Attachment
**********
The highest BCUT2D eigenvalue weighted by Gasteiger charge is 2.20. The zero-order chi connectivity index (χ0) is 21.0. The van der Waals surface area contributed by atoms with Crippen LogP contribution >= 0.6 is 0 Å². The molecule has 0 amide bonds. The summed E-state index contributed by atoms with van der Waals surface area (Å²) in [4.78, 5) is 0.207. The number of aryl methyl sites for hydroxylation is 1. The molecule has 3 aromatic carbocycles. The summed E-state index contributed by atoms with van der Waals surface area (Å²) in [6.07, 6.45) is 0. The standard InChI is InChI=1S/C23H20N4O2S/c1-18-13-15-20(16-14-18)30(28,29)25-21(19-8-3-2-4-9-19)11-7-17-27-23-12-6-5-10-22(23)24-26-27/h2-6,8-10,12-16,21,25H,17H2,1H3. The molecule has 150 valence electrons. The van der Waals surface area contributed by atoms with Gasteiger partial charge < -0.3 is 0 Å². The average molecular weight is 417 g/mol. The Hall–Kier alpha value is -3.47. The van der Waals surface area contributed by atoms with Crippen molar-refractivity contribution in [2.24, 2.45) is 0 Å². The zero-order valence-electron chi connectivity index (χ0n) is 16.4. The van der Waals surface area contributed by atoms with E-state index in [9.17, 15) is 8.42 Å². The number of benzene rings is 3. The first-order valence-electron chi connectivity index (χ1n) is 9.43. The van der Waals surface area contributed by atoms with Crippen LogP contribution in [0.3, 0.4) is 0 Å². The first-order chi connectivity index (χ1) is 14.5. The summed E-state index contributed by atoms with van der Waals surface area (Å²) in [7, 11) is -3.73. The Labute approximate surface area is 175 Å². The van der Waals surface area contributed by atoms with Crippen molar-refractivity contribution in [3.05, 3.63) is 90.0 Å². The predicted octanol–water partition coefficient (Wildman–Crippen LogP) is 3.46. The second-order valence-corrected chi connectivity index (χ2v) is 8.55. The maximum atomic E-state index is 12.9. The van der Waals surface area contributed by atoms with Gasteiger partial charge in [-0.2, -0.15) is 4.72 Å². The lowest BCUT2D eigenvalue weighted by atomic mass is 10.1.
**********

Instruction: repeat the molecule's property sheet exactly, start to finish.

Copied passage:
The highest BCUT2D eigenvalue weighted by Gasteiger charge is 2.20. The zero-order chi connectivity index (χ0) is 21.0. The van der Waals surface area contributed by atoms with Crippen LogP contribution >= 0.6 is 0 Å². The molecule has 0 amide bonds. The summed E-state index contributed by atoms with van der Waals surface area (Å²) in [4.78, 5) is 0.207. The number of aryl methyl sites for hydroxylation is 1. The molecule has 3 aromatic carbocycles. The summed E-state index contributed by atoms with van der Waals surface area (Å²) in [6.07, 6.45) is 0. The standard InChI is InChI=1S/C23H20N4O2S/c1-18-13-15-20(16-14-18)30(28,29)25-21(19-8-3-2-4-9-19)11-7-17-27-23-12-6-5-10-22(23)24-26-27/h2-6,8-10,12-16,21,25H,17H2,1H3. The molecule has 150 valence electrons. The van der Waals surface area contributed by atoms with Gasteiger partial charge < -0.3 is 0 Å². The average molecular weight is 417 g/mol. The Hall–Kier alpha value is -3.47. The van der Waals surface area contributed by atoms with Crippen molar-refractivity contribution in [2.24, 2.45) is 0 Å². The zero-order valence-electron chi connectivity index (χ0n) is 16.4. The van der Waals surface area contributed by atoms with E-state index in [9.17, 15) is 8.42 Å². The number of benzene rings is 3. The first-order valence-electron chi connectivity index (χ1n) is 9.43. The van der Waals surface area contributed by atoms with Crippen LogP contribution in [0.3, 0.4) is 0 Å². The first-order chi connectivity index (χ1) is 14.5. The summed E-state index contributed by atoms with van der Waals surface area (Å²) in [7, 11) is -3.73. The Labute approximate surface area is 175 Å². The van der Waals surface area contributed by atoms with Crippen molar-refractivity contribution in [3.05, 3.63) is 90.0 Å². The predicted octanol–water partition coefficient (Wildman–Crippen LogP) is 3.46. The second-order valence-corrected chi connectivity index (χ2v) is 8.55. The maximum atomic E-state index is 12.9. The van der Waals surface area contributed by atoms with Gasteiger partial charge in [-0.2, -0.15) is 4.72 Å². The lowest BCUT2D eigenvalue weighted by atomic mass is 10.1.